With interest rates at an all-time low, and many lender’s fixed rates are lower than their variable options. Locking in an interest rate on your home loan to guard against possible future fluctuation may be attractive however, it pays to know the ins and outs of fixed-rate loans before committing to one.
When purchasing a property, refinancing or just renegotiating with your current lender, you can decide between:
- Fixed-interest loans that maintain the same interest rate over a specific period of time, or
- Variable-rate loans that charge interest according to market rate fluctuations.
Fixed-rate loans usually come with a few conditions. The main drawback being, if you pay off the loan early, sell the property or switch to variable interest during the fixed rate period, you may incur hefty break fees.
Additionally, you do not have the option to offset a fixed loan. Meaning, if you have substantial savings in the bank it may not be the best option for you.
Locking in the interest rate on your home loan can also be very beneficial.
For those trying to maintain a budget, a medium-to-long term position on a fixed rate can protect against the volatility of potential rate movement. Fixed rates are locked in for an amount of time that is prearranged between you and your lender. There are some lenders that offer seven-year or 10-year fixed terms, but one to five years are the most popular.
This means that you can apply for the fixed-rate loan before you find the property you want to buy. When you apply for a fixed rate, you can pay a fixed rate lock-in fee also known as a ‘rate lock’, which will, depending on the lender, give you between 60 and 90 days from the time of application to settle the loan at that fixed rate. Pre-approval can also help you understand how much money you are likely to have approved upon official application. Knowing that your potential lender will offer a fixed-term fixed interest loan gives further peace of mind for the budget conscious buyer.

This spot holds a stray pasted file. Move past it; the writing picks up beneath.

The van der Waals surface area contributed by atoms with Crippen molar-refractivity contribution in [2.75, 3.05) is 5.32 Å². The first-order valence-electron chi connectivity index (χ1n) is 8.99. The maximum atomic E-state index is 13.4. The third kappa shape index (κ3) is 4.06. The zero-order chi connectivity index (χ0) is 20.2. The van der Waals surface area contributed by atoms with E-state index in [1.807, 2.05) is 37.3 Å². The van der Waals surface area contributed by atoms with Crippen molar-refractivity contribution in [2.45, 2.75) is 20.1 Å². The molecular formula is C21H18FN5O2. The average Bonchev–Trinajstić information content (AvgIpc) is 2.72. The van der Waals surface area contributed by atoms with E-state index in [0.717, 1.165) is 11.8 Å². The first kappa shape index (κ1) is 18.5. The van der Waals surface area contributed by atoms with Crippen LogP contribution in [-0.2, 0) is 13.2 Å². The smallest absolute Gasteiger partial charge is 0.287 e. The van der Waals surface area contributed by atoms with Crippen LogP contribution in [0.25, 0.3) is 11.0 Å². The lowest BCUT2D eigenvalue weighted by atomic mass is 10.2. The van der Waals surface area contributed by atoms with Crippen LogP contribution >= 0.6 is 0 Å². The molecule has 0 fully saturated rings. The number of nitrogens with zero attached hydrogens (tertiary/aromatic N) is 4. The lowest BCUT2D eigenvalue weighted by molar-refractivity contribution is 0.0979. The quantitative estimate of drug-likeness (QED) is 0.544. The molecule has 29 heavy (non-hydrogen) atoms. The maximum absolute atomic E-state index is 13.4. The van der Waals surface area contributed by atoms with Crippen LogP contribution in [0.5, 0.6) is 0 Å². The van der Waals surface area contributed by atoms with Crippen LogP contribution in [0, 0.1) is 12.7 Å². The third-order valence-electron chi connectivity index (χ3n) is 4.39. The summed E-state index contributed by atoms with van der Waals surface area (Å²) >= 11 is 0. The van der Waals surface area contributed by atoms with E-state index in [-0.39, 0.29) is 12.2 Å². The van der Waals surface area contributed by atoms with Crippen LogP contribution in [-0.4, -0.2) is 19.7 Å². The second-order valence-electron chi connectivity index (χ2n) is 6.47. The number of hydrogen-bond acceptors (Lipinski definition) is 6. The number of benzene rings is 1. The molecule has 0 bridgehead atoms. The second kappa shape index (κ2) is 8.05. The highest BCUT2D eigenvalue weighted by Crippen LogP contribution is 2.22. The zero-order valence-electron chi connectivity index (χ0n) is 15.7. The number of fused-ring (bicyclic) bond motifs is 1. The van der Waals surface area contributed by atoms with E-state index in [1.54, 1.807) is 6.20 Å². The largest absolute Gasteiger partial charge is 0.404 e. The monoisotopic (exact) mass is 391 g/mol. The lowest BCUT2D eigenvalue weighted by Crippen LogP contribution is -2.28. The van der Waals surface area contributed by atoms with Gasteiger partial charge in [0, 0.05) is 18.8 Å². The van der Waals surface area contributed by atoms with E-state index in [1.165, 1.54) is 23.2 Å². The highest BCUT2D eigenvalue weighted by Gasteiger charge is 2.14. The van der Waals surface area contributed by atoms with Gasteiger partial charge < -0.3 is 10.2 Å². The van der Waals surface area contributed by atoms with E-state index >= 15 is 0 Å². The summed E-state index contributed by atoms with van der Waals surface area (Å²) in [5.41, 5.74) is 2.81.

We regularly suggest to our Client that they split their loan. This option allows you to split your loan between fixed and variable. For example, you can fix a portion of your loan whilst the remainder is variable. This can increase your flexibility, when interest rates change and to also utilise your offset account to the best of its abilities!
At the end of your fixed-rate term, your loan agreement will include information about your ‘revert’ variable rate – which, in our experience, isn’t always the lowest the lender will offer. If you are existing Two Birds client we will keep tabs on your home loan, specifically your fixed term expiry and contact you in advance of the expiry to discuss your options.
If you aren’t a Two Birds client and nearing the end of your fixed rate term, interested in fixing or simply refinancing please drop us a line – we love to help!